MOBILITY

Regional furniture retailer modernizes front-end

BY Deena M. Amato-McCoy

City Furniture sales associates are moving away from the cashwrap, and completing transactions directly on the show floor.

The furniture retailer based in South Florida, is upgrading is point-of-sale (POS) network across its 15 City Furniture and 12 Ashley Furniture HomeStore showrooms. All locations will be getting a mobile POS system from Ingenico, which encompasses transaction processing software, and decryption and EMV solutions that securely process all forms of payment, including EMV chip & sign, EMV chip & PIN, magstripe and NFC/contactless, as well as City Furniture’s private-label credit cards and gift cards.

The solution is also integrated with the retailer’s tablet-based program that enables its 400 sales associates to streamline the shopper’s in-store path-to-purchase. The ‘ASAP (Sales Assist)’ program, powered by IBM, delivers associates the insights and flexibility needed to deliver a more efficient, personalized shopping experience for their customers as they make their purchase decisions.

“Our goal at City Furniture has always been to provide consumers with the best customer service and in-store experiences, so partnering with Ingenico Group and IBM was an easy decision,” said Steve Wilder, CFO and CIO at City Furniture.

“Their solutions allow us to accept different forms of payment from anywhere in the showroom, while offering a more engaging sales experience,” he added. “This gives us a significant competitive advantage because not many retailers are using mobile payment systems, especially in furniture retail.”

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DEALS

Phillips Edison acquires Bakersfield center

BY Al Urbanski

Phillips Edison has acquired another grocery-anchored center, this on in Bakersfield, California.

Riverlakes Village is a 92,212-sq.-ft. neighborhood center anchored by Von’s Supermarket and augmented by a classic necessity-based mix of CVS, Verizon Wireless, Bank of America, Supercuts, Steak and Grape’s, and Chipotle.

The center is 97% leased, according to broker CBRE, which did not disclose the sale price.

"The yield premium in the secondary markets such as the Central Valley is compelling for investors in today's low cap rate environment and Riverlakes Village’s excellent grocery and restaurant sales,” said CBRE Executive VP Phillip Voorhees.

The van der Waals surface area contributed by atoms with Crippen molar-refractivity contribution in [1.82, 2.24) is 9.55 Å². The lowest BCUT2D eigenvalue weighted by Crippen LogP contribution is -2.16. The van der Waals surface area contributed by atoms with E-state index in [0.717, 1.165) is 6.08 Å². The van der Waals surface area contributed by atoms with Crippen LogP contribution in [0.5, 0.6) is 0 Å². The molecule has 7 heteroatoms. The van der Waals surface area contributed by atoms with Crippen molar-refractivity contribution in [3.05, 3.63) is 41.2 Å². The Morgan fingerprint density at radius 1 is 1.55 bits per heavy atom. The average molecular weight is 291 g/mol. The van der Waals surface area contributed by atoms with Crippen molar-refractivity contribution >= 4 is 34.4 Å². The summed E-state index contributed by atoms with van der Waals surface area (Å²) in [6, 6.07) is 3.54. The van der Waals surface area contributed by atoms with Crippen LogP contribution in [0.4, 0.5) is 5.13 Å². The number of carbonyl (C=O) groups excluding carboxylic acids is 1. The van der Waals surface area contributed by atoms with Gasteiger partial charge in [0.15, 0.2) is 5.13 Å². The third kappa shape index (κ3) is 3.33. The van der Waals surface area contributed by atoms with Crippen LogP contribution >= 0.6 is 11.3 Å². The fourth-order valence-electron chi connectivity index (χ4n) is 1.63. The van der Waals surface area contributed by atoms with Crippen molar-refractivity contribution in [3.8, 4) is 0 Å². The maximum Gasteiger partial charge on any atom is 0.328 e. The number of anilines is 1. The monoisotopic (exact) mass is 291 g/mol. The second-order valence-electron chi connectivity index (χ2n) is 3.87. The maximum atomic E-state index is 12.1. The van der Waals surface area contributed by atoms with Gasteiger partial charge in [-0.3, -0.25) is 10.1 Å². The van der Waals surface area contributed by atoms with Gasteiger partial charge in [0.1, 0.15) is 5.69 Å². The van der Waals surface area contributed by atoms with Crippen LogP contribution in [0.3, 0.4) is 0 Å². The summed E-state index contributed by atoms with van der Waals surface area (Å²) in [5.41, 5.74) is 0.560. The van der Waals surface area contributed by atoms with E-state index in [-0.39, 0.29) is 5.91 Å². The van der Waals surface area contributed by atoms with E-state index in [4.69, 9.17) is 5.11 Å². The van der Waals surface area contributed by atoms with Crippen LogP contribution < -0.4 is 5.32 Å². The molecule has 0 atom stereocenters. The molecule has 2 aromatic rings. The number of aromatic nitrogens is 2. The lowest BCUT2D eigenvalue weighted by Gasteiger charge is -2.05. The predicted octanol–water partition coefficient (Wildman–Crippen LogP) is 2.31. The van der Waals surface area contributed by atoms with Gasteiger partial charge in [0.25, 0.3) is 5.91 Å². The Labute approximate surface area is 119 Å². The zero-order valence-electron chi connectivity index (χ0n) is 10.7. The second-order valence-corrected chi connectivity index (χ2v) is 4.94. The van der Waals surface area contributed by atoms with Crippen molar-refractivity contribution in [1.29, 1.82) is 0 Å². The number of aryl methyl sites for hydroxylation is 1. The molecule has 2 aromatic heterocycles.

Built in 1997, Riverlakes Village consists of six parcels totaling 9.5 acres at the southeast corner of Coffee Road and Hageman Road in Bakersfield.


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C-SUITE

Costco co-founder, chairman dies

BY Marianne Wilson

A retail legend has passed.

The co-founder and chairman of Costco Wholesale Club, Jeff Brotman, 74, died Tuesday morning. He died in his sleep at his home and the cause of his death wasn’t immediately known.

Brotman's death came as a "complete shock," according to the Seattle Times. On the Monday night prior, he had attended a dinner for about 2,000 Costco warehouse managers from around the world who are gathered this week at the Washington State Convention Center, the report said.

"The thoughts of Costco’s board, management and employees are with Jeff’s wife and family,” Costco said in a statement. The company did not say who would succeed Brotman as chairman.

Brotman had retail in his blood from an early age. His father, Bernard Brotman, founded several specialty stores in the Tacoma Washington area. Brotman co-founded Costco Wholesale with Jim Sinegal, who served as the company's CEO until he stepped down in 2011. The two opened the first Costco warehouse club location in 1983, in Seattle, and built it into a global retail powerhouse. The company currently operates 736 warehouses, including 511 in the United States and Puerto Rico, 97 in Canada, 37 in Mexico, 28 in the United Kingdom, 25 in Japan, 13 in Korea, 13 in Taiwan, eight in Australia, two in Spain, one in Iceland and one in France.

Brotman previously served as chairman of the company's board from Costco's founding until 1993, when he became vice chairman of the company. Since December 1994, he served as chairman.

Brotman was famous for his philanthropy, which spanned the educational, medical and cultural arenas. He and his wife were major donors to the Democratic Party. Brotman also supported other entrepreneurs, and was an early investor in Starbucks.

“I will miss Jeff immensely. He was a dear friend, mentor and a brother,” Howard Schultz, Starbucks’ executive chairman, said in a statement. “He was one of the earliest believers and investors in Starbucks and in me.”

Schultz also commented on Brotman's charitable endeavors, describing him as "a shining light in the community contributing so much to Seattle and the nation. We have lost a titan of our community.”

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